New Year’s Eve 2012…or was it New Year’s Eve 2013? I’m never quite sure which year to use. Do you use the year you’re about to finish? Or the year that you’re about to start? I’m going to reference it as NYE13 through this post. Regardless of which nonmenclature you prefer, “NYE” is usually accompanied by the following:
- Huge parties that finish well into the New Year (by which time the host has run out of food and you’re left scrounging for the unbroken Doritos to scrape the last of the home brand Guacamole dip from the plastic dish).
- Head shaking at people who queue/camp for days in order to secure a spot by the beach/river/city just see approximately 15 minutes of brightly coloured, expensive explosions.
- A complete lack of ability to secure vehicular travel home from said “vantage” points once all the pretty lights have finished
- At least one good bottle of booze (even if you supplied it at the party yourself and tried to hide it from the great unwashed)
- And last…but not least: potentially a thumping hangover when the hot sun raises you far too early from much required coma-esque sleep.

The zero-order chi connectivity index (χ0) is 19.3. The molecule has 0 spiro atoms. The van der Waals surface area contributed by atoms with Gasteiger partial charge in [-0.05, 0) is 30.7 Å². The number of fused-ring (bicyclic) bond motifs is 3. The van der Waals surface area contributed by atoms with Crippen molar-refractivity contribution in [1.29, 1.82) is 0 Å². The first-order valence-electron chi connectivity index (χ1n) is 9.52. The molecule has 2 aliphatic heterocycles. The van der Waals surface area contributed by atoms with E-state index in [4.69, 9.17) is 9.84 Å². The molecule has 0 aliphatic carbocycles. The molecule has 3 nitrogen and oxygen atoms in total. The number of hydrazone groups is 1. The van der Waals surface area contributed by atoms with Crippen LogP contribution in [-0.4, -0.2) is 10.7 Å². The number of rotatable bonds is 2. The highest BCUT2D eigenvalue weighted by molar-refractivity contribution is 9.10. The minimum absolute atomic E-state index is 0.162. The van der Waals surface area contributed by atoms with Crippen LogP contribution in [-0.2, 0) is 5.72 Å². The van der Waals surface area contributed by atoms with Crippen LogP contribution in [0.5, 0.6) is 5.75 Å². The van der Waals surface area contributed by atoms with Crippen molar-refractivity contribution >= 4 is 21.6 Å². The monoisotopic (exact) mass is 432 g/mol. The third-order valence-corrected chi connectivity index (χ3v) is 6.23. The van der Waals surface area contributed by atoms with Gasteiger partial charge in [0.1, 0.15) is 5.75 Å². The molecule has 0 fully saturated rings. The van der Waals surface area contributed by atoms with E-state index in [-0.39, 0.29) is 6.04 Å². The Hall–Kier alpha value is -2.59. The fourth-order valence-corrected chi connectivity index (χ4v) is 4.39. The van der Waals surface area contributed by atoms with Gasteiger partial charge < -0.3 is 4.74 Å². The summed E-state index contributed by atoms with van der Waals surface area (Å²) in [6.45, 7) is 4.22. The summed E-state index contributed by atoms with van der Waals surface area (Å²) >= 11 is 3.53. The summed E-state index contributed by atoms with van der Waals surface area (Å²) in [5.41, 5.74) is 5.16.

So, with all that in mind we decided that we’d actually stay home for NYE13. There were specific reasons for this:
- We’d just returned from a very large Christmas week in Tasmania where “overdoing it” in regards to food and booze seemed to happen every day.
- There was no possible way we could have topped NYE2012 night out, physically under the bridge at Dawes Point at the official City Of Sydney party, all thanks to Scarborough Wines…see picture below…
So considering the above, we decided to stay in to avoid any of the pitfalls that befall the usual NYE revelry, but we still had to drink well.
Crisp, clean.. Blended from 3 hops: Galaxy, Cascade and Summer. Maybe a little junior in its development at the moment, this had the hallmark floral lift but I do prefer the stablemate Amber Ale made with (underutilised) Topaz hops.
I was quite happy to see this for sale in Australia, especially as we recently visited the cellar door in Chigny-Les-Roses, Champagne but only tried the NV (along with the Ratafia and Marc). Incredibly well priced for 1er Cru family produced Champagne. This was only just starting to become light gold in the glass. Fine on the nose with lovely Chardonnay fruit and baked biscuits. Complex through the palate, soft mousse and plenty of acid still to carry this wine for a lot longer. Great value considering it was the same price as the mass, cloying NVs that are incessantly pushed during this time.